O'Malley administration sets out path to fracking in Md.

Metal well casings, foreground, stored near a drill rig employed by Cabot Oil & Gas, to drill natural gas wells using horizontal drilling and hydraulic fracturing methods in the Marcellus Shale Formation of northeastern Pa.
Metal well casings, foreground, stored near a drill rig employed by Cabot Oil & Gas, to drill natural gas wells using horizontal drilling and hydraulic fracturing methods in the Marcellus Shale Formation of northeastern Pa. (Kenneth K. Lam, Baltimore Sun)

Capping more than three years of study, the O'Malley administration declared Tuesday that hydraulic fracturing for natural gas can be done safely in Western Maryland, but only after regulations are tightened to reduce air and water pollution and protect residents from well contamination, noise and other disruptions associated with an anticipated drilling boom.

The state Departments of Environment and Natural Resources released a draft final report proposing new rules for "fracking," as the drilling technique is often called, and recommending legislation to stiffen penalties for spills and to levy a tax on any gas extracted to address impacts on affected communities.


Gov. Martin O'Malley, who had effectively blocked fracking in Western Maryland by ordering a study of its impacts, said in a statement that the report sets a "gold standard" for balancing the risks and rewards of the controversial drilling technique. Fracking has reaped a gas bonanza nationwide but also stirred controversy over pollution and health issues.

With only weeks to go in his term, the Democratic governor made clear he intends to propose the most stringent fracking safeguards in the nation, putting his Republican successor on the spot over whether to follow through.


"We're committed to ensuring that Marylanders have access to the economic opportunities associated with fracking," O'Malley said, "while also putting the most complete practices into place to ensure the highest level of protection for Maryland residents."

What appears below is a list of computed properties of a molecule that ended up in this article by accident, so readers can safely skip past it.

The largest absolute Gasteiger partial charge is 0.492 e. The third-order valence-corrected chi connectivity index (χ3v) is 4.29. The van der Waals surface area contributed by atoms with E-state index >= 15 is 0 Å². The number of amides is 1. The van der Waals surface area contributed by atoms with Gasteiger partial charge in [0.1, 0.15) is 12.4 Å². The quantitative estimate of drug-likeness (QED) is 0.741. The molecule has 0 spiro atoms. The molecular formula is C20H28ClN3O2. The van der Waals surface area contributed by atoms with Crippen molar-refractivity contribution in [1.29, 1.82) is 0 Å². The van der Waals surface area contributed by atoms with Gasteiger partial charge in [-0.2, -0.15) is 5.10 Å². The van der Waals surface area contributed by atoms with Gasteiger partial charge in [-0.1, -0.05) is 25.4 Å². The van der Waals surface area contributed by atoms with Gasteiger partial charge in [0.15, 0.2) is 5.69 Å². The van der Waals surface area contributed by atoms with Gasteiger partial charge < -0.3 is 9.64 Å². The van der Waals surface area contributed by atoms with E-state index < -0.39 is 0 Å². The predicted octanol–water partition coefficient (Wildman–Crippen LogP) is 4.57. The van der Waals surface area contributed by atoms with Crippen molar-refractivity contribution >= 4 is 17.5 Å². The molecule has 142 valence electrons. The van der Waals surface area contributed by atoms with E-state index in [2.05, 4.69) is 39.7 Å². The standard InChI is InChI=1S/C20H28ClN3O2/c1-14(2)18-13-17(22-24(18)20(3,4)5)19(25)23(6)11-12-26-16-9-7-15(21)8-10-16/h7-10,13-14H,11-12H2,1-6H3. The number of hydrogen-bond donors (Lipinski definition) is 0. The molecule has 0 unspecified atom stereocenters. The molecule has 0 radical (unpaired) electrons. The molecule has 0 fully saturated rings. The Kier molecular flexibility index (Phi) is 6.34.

Gov.-elect Larry Hogan said Tuesday he'd review the proposed regulations but repeated his campaign position that fracking has been studied enough and that it's now time to make a decision.

Maryland has a small corner of the gas-rich Marcellus shale formation that stretches from the Carolinas to New York, with deposits in Garrett and western Allegany counties.

The administration estimates that drilling and extraction could support as many as 3,400 jobs and generate millions in tax revenues. But it also cautions that those benefits are likely to last only a few years, and that energy development could hurt tourism and outdoor recreation, two other industries on which the region relies.

The administration concludes there is "no doubt" that fracking has the potential to harm public health, the environment and natural resources. But if strict safeguards are imposed and enforced, it says, problems "can be managed to an acceptable level."

If the recommended rules are adopted, Environment Secretary Robert M. Summers said, Maryland will be the first state to require gas companies to submit comprehensive drilling plans.

With some research suggesting that methane leaks from increased gas extraction could worsen climate change, the administration also calls for tight controls on possible loss of the gas. Companies would be required to offset any uncontrolled leaks by making other climate pollution reductions.

Drew Cobbs, executive director of the Maryland Petroleum Council, suggested that if Maryland's regulations are much more stringent than those of neighboring states, it could discourage gas companies from drilling in Garrett or Allegany counties.

"I hope that this does not become a race to the bottom," Summers said. "But Maryland has set a high bar to protect our natural resources and public health."

He suggested that "responsible" companies would welcome the added safeguards, and that neighboring states might be moved to match Maryland's regulations.

Summers said the regulations would be proposed by mid-December, but they wouldn't be finalized before O'Malley leaves office Jan. 21. It would be up to Hogan to decide whether to adopt, weaken or cancel them.

"What appears to be happening is they're … putting a stake in the ground," said David O'Leary, conservation chair for the Maryland Sierra Club.


The report drew mixed reactions from environmentalists. The Sierra Club and the Chesapeake Bay Foundation praised the administration's conclusions. Others, such as Chesapeake Climate Action Network and Food & Water Watch, said the potential benefits of fracking aren't worth the risks.

Del. Heather R. Mizeur, a lame-duck Montgomery County Democrat who has served on the governor's fracking advisory commission the past three years, said that "the only truly safe way to protect the environment, public health and the economy is to keep the gas in the ground."

But state Sen. George C. Edwards, a Garrett County Republican who also sat on the advisory panel, said he thinks some of the proposed rules are too strict. He urged the administration not to rush to get out regulations, but to leave it to Hogan and the next General Assembly to make the final decision.

Baltimore Sun reporter Michael Dresser contributed to this article.

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